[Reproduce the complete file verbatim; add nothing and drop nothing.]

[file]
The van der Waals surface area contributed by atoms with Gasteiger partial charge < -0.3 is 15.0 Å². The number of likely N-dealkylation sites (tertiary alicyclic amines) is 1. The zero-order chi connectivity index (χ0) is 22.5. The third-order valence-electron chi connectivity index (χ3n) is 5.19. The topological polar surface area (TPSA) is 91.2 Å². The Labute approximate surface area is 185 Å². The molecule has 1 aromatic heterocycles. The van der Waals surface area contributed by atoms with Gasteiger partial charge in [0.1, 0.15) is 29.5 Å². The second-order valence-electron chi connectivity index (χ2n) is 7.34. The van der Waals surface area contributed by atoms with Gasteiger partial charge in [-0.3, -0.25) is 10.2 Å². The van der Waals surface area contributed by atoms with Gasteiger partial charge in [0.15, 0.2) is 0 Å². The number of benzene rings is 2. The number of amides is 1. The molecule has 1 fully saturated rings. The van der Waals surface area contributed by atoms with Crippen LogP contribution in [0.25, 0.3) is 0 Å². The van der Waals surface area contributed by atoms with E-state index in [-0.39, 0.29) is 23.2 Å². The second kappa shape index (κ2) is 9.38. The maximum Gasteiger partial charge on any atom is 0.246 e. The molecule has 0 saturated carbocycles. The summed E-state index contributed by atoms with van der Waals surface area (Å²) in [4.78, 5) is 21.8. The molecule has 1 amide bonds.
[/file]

The van der Waals surface area contributed by atoms with Gasteiger partial charge < -0.3 is 15.0 Å². The number of likely N-dealkylation sites (tertiary alicyclic amines) is 1. The zero-order chi connectivity index (χ0) is 22.5. The third-order valence-electron chi connectivity index (χ3n) is 5.19. The topological polar surface area (TPSA) is 91.2 Å². The Labute approximate surface area is 185 Å². The molecule has 1 aromatic heterocycles. The van der Waals surface area contributed by atoms with Gasteiger partial charge in [0.1, 0.15) is 29.5 Å². The second-order valence-electron chi connectivity index (χ2n) is 7.34. The van der Waals surface area contributed by atoms with Gasteiger partial charge in [-0.3, -0.25) is 10.2 Å². The van der Waals surface area contributed by atoms with Gasteiger partial charge in [0.15, 0.2) is 0 Å². The number of benzene rings is 2. The number of amides is 1. The molecule has 1 fully saturated rings. The van der Waals surface area contributed by atoms with Crippen LogP contribution in [0.25, 0.3) is 0 Å². The van der Waals surface area contributed by atoms with E-state index in [-0.39, 0.29) is 23.2 Å². The second kappa shape index (κ2) is 9.38. The maximum Gasteiger partial charge on any atom is 0.246 e. The molecule has 0 saturated carbocycles. The summed E-state index contributed by atoms with van der Waals surface area (Å²) in [4.78, 5) is 21.8. The molecule has 1 amide bonds.